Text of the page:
Debating the Stakes in Theatre and Performance Scholarship
Portland Marriott Downtown Waterfront | Portland, Oregon | November 5–8, 2015
The illusion of consensus and unanimity, as well as the calls for “anti-politics,” should be recognized as being fatal for democracy and therefore abandoned.
Conviction. Commitment. Urgency. Advocacy. Activism. These are terms that evoke a robust assertion of ideals, a principled embrace of political positions, a vigorous pursuit of envisioned goals, and a spirited defense of articulated values. Within the context of theatrical performance, the terms signal artists and practitioners who are willing to choose sides, to take stands or to incur political risks and who understand the work of theatre and performance not as an end in itself but as a catalyst for change and a means to an end. Applied to theatre and performance scholarship, the terms mean nothing less: the stakes are just as high. However, these terms also require a calculated, self-reflective examination of theatre and performance history in order to further a larger political debate. They imply a marshalling of research in support of a particular issue or cause, and engage historical analyses that are crafted into calls to action, deliberate provocations and timely polemics. Such terms ask practitioners and scholars to confront issues in our discipline that require us to stake a claim, pick a side, take a position and to take up spirited debate, animated dialogue and a rigorous exchange of ideas, argument and evidence.
In their relation to theatre and performance scholarship, terms such as “conviction,” “commitment,” “urgency,” “advocacy” and “activism” are bound by—even as they shape—historical context. Their points of reference change from generation to generation, and from location to location. In these respects, such terms are often best defined in work that exemplifies their corresponding concepts in actual practice: articulating new pressing political urgencies; literally calling us to direct action; stirring controversy and thus provoking immediate debate within our profession. In short, they call forth work that identifies the issues in which we currently have a stake and about which we cannot afford to remain indifferent.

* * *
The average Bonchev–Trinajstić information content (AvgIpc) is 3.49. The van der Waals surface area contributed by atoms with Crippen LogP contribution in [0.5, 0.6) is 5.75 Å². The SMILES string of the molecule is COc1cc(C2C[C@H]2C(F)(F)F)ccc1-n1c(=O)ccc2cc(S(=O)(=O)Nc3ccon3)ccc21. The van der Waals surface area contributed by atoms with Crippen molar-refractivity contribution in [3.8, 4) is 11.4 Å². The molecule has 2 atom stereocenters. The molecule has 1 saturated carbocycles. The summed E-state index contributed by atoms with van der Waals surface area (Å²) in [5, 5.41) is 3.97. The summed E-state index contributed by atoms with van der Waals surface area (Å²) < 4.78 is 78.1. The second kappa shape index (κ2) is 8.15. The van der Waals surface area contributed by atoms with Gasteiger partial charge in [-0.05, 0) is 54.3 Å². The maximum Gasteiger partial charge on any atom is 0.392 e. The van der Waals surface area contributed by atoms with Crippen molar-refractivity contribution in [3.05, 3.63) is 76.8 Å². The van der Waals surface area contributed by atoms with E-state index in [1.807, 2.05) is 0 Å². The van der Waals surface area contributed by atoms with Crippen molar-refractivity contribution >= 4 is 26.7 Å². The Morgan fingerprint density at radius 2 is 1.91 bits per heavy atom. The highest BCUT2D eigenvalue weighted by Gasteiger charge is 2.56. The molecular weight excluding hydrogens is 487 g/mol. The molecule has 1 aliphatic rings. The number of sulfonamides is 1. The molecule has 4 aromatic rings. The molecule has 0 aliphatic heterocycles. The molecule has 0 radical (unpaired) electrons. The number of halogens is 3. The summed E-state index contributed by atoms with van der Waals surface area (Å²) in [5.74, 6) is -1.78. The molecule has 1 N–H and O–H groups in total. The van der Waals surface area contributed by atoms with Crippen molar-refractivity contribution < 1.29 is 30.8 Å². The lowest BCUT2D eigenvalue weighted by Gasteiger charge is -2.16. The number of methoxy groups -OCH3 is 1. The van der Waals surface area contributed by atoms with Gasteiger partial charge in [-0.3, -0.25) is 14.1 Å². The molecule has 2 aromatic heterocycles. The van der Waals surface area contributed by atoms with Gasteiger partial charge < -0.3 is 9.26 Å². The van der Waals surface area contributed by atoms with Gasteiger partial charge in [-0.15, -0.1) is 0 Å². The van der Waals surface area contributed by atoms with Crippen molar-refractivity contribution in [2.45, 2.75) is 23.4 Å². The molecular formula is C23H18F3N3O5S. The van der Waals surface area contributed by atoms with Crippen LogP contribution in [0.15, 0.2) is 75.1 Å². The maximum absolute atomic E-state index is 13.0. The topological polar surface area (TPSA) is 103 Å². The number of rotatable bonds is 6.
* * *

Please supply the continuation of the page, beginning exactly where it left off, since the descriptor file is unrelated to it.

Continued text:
It was with the goal of creating a forum for such work and for the constructive yet critical debates that it engenderd that we had focused the 2015 ASTR conference on debating the stakes in theatre and performance scholarship. We were as interested in papers that critically examined broadly defined aspects of activist theatre and performance as we were in scholarship that positions itself in terms of advocacy or issues. We also invited proposals that examined the value of past critical debates or that charted those of an imagined future. Above all, we were interested in papers that pointed us toward and asked us to concern ourselves with the current and emerging issues that we as scholars, practitioners and citizens face.
2015 Conference Program Chairs
Jean Graham-Jones, City University of New York
James Harding, University of Maryland
Janelle Reinelt, University of Warwick
2015 Conference Program Committee
Patrick Anderson, University of California, San Diego, ex officio
Margaret Werry, University of Minnesota, ex officio
Kate Bredeson, Reed College
Joshua Chambers-Letson, Northwestern, Committee on Conferences Rep
Dorothy Chansky, Texas Tech University, Committee on Conferences Rep
Matt Di Cintio, Tufts, Theatre Library Association Rep
John Fletcher, Louisiana State University
Avishek Ganguly, Rhode Island School of Design
Christina McMahon, University of California, Santa Barbara
Stephanie Vella, City University of New York, Graduate Student Caucus Rep